Windermere Hut is just beyond Lake Windermere, at the edge of a myrtle forest. Tent platforms are located either side of the hut, amongst gnarly snow peppermints and graceful pandanis, with Lake Windermere visible in the distance. In warmer weather you might be tempted to take a refreshing mountain lake swim. But not today. We stopped for an hour at the hut just to dry out our boots and grab something to eat for lunch.
Continuing along the duckboard after lunch we were fortunate to encounter a friendly echidna on the trail, happily catching ants. The trail continued across plains of button grass towards Pine Forest Moor with ancient pencil pines sitting with their roots in water. There are no large hills in this area and the once notoriously muddy Pine Forest Moor now has a duckboard path to carry you over the mud. Thank god.
We weren’t really certain where we were going to camp for the night as we had only selected this area from the topo map during our planning and it looked relatively flat. As we walked through the hilly, twisted and dense forest of the Moor we stared to question if there would even be any clear and level ground to pitch the tent. At the end of the Moor the forest cleared so we searched west along the creek and found a perfectly enchanted camp site under the pencil pines on the edge of the forest.
There ends day two and here comes the rain, again.
Overland Track Day 3
Pine Forest Moor to New Pelion Hut
The rain that started falling late last night had not eased a bit when we woke on day three. Reluctantly I crawled out of the tent so see if there was any chance of eating breakfast outside but no, the rain was dampening every spirit. Crawling back inside we ate breakfast and started to slowly pack our gear in the confined space of our tent. Thankfully everything was dry inside with only the fly taking on the load of water that was dumped during the night. Our tent has the advantage of being twin walled with the fly supported independently by the poles. This means we were able to simply unclip the tent from inside and pack the ten and our gear without getting wet. The fly on the other hand was soaked so was rolled into a ball and stuffed on the outside of my pack.
Today, we began with a long, slow descent around the base of Mt Pelion West. As mentioned in my day two account, our intent was to find the trail leading to Pelion West and attempt the summit. We walked for what seemed like hours, trudging through the mud and navigating through the labyrinth of twister tree roots of the myrtle-beech rainforest, all the while keeping an eye out for the Pelion West track to our right. Eventually we decided to check the maps and GPS only to discover that we had passed the trail a few hundred metres back. We were so focussed on watching every step and keeping our feed out of the wet that we completely missed the trail that would have been buried in the dense undergrowth and steep eastern flanks of Pelion West. With hesitation we turned around in order to retrace our steps but in the end made the wise decision to leave Pelion West in the rain and mist and continue our journey down to the Forth River which plunges into the Lemonthyme Valley.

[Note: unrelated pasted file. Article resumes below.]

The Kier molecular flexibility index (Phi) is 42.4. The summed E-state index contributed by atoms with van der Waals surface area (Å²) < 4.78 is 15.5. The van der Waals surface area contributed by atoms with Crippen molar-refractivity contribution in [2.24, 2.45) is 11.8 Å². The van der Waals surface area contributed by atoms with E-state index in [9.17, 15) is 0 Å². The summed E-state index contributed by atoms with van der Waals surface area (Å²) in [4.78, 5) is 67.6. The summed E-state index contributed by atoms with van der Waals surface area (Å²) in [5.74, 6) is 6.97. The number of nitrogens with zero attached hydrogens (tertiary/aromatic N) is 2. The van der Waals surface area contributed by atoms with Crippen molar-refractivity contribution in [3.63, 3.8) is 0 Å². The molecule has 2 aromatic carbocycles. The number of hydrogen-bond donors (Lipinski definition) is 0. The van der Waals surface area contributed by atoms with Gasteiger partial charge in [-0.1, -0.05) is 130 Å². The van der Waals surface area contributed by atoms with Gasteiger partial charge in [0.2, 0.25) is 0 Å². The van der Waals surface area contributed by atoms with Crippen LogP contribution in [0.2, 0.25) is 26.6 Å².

After a well-earned break by the Forth River on the leech filled Frog Flats, we commenced a long, gentle ascent out of the valley onto the beautiful Pelion Plains. I am told that the plains offer outstanding views of Mt Oakleigh but the mist was so heavy around that we could barely see a few hundred metres in any direction. This was by far out wettest day yet and we were so thankful to see the sign to New Pelion Hut approaching.
The spacious New Pelion Hut is set on the edge of picturesque button grass plains, with the spectacular dolerite spires of Mt Oakleigh framing the view to the north. If we could have seen them that is. As we approached the hut I was amazed at just how large it was, it looks more like a ranch than a hut and was certainly a very welcome site. When we arrived we were amazed that were the only people there so quickly set about choosing our room, hanging our gear on the veranda to dry and boiling some water for a much deserve sponge bath. Over the next few hours more and more people arrived, well into the early evening in fact, to make the hut their home for the night. We were fortunate that our room was only occupied by another couple but even so I had possibly the worst night sleep of our trip. The bunks just don’t feel as comfortable as my tent. But then I sleep better in my tent than I do at home too.
This was the only hut we slept in on our eight-day trek and we were thankful for the chance to dry everything out before heading off the next day. (as a result, not many photos today either)
Overland Track Day 4
Pelion Plains Hut to Kia Ora Hut
YAY, today is Mount Ossa day, the highest mountain in Tasmania and a side trip that almost everyone on the Overland Track is waiting for. Busy praying to the weather gods the night before. This truly is a mountain day with a steady climb out of New Pelion Hut, a climb to the magnificent summit (1617m) then finishing at Kio Ora hut, the same altitude (850m) as we started.
Our day started with a steady climb through rainforest, beside Douglas Creek, out of New Pelion Hut. After all the rain from the preceding days the creek was flowing heavily and we had the opportunity to sneak off the trail to admire the cascades that were created. After a few hours, and a final steep pinch, we emerged from the forest onto Pelion Gap – the exposed alpine plateau between Mt Pelion East and Mt Ossa.